[ros-users] ros-users Digest, Vol 48, Issue 9

Wrede, Sebastian swrede at techfak.uni-bielefeld.de
Mon Feb 17 17:06:42 UTC 2014

Dear Brian, dear All,

2014-02-17 13:00 GMT+01:00 <ros-users-request at lists.ros.org>:
> * Good: Improving the capabilities of the ROS middleware...
> * Good: Relying on a high-quality existing middleware...
> * Bad: Making ROS code harder to write...
> * Bad: Making ROS systems harder to configure...
> * Bad: Forcing everyone to make a lot of changes...
+1 for this summary and the interesting discussion. From my perspective,
many of the (bad) things mentioned can be compensated for in an
architecture that treats the selection of a specific transport
implementation as a deployment decision based on non-functional
requirements of the system architecture.

Following this idea, we realized in our approach [1] dedicated extension
points for transport and serialization. On that basis, communication
patterns (similar to what Christian mentioned) are implemented with the
effect that the user (code) does not need to know about the details of the
configuration of the underlying transport. Required aspects such as QoS are
exposed to the patterns level but without a dependency to a specific
implementation underneath. Hence, the required configuration for "getting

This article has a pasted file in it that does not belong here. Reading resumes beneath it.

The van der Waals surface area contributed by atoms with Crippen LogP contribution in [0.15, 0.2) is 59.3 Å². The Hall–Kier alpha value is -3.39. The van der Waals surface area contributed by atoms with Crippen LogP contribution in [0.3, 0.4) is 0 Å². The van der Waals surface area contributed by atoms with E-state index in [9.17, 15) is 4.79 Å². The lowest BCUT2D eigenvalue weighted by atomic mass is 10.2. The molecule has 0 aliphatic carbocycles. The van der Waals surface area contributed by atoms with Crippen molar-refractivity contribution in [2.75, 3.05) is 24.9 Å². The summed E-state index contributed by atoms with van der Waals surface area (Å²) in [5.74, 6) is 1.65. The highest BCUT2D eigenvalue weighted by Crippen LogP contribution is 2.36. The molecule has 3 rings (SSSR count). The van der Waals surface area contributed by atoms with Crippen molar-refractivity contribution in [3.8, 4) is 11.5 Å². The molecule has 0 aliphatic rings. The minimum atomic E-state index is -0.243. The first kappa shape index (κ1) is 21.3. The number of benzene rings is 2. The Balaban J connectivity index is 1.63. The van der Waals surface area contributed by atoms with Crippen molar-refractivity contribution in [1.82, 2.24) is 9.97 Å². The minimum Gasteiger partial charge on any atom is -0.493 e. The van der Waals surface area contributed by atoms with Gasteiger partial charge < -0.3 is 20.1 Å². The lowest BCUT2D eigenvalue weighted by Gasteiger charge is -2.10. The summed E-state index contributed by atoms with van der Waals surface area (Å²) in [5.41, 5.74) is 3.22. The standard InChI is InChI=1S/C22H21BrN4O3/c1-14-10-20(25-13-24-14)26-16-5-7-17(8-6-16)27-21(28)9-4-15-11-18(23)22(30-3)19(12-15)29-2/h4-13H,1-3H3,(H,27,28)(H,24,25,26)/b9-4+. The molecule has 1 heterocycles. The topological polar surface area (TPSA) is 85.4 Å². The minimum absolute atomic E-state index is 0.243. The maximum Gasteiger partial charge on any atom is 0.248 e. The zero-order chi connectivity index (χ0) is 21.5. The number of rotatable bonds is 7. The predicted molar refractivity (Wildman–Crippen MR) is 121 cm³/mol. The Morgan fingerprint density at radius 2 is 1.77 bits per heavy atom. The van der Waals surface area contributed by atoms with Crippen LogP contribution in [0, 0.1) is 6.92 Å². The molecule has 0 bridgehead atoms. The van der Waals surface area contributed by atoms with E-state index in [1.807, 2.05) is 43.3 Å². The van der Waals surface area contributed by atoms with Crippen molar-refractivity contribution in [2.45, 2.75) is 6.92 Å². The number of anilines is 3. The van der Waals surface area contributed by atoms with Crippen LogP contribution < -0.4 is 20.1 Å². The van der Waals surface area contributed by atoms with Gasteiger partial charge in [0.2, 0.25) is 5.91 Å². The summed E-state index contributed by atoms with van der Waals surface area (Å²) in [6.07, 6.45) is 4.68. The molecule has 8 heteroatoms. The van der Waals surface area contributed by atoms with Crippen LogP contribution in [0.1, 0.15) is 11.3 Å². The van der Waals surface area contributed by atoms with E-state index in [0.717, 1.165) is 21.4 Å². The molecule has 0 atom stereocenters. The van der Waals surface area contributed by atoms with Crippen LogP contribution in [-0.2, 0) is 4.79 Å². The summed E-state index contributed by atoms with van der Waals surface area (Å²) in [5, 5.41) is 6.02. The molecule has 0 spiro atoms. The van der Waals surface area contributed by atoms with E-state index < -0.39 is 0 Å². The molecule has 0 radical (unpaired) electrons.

started" scenarios is kept as simple as possible, while complex setups
allow and require complex configuration for the selected transports.

> * extend ROS middleware by adding transports, as has been done for
> images and by Cedric in the ethzasl_message_transport package.
The mentioned ideas are almost certainly related to what Cedric did but I
suppose that the required abstraction layer for integrating different
transports needs to go beyond pure protocol-level aspects, e.g. it requires
dealing with different wire formats and serialization strategies [2]. This
could probably also provide an avenue for maintaining backward
compatibility with deprecated ROS versions and allows integration with
non-DDS middleware, e.g. from the automation domain. Furthermore, these
extensions would probably require integration with the overall ROS
architecture and would need to be implemented also in other client
languages. Actually, I don't know if this has been done for the
ethzasl_message_transport package.

In any case, it would be great if ROS could provide similar extension
points with clearly defined interfaces and protocols at various levels to
allow collaboration / competition on implementations. Binding ROS to an OMG
standard is one option to achieve this at the transport level, but I wonder
if the IETF inspired process (that Ingo referenced) wouldn't be a better
approach for the specification of a common ecosystem. One could still take
the core DDS functionality as a reference and model the abstract interfaces

More directly geared towards the use of DDS, a couple of further questions
might be:

 * How will services / RPC be implemented with DDS? Is there already an
accepted standard protocol for doing RPC over DDS?
 * What is the status of the open source DDS implementations in terms of
(language bindings x operating system x quality)?
 * Are there any complete implementations of the DDS standard for Python 3?



[1] http://ieeexplore.ieee.org/xpls/abs_all.jsp?arnumber=6147617
[2] http://link.springer.com/chapter/10.1007/978-3-642-34327-8_30

Dr. Sebastian Wrede                                 phone +49-521-106-5148
Research Institute for Cognition and Robotics (CoR-Lab),
Cognitive Systems Engineering,
Bielefeld University                   http://www.cor-lab.de/users/swrede
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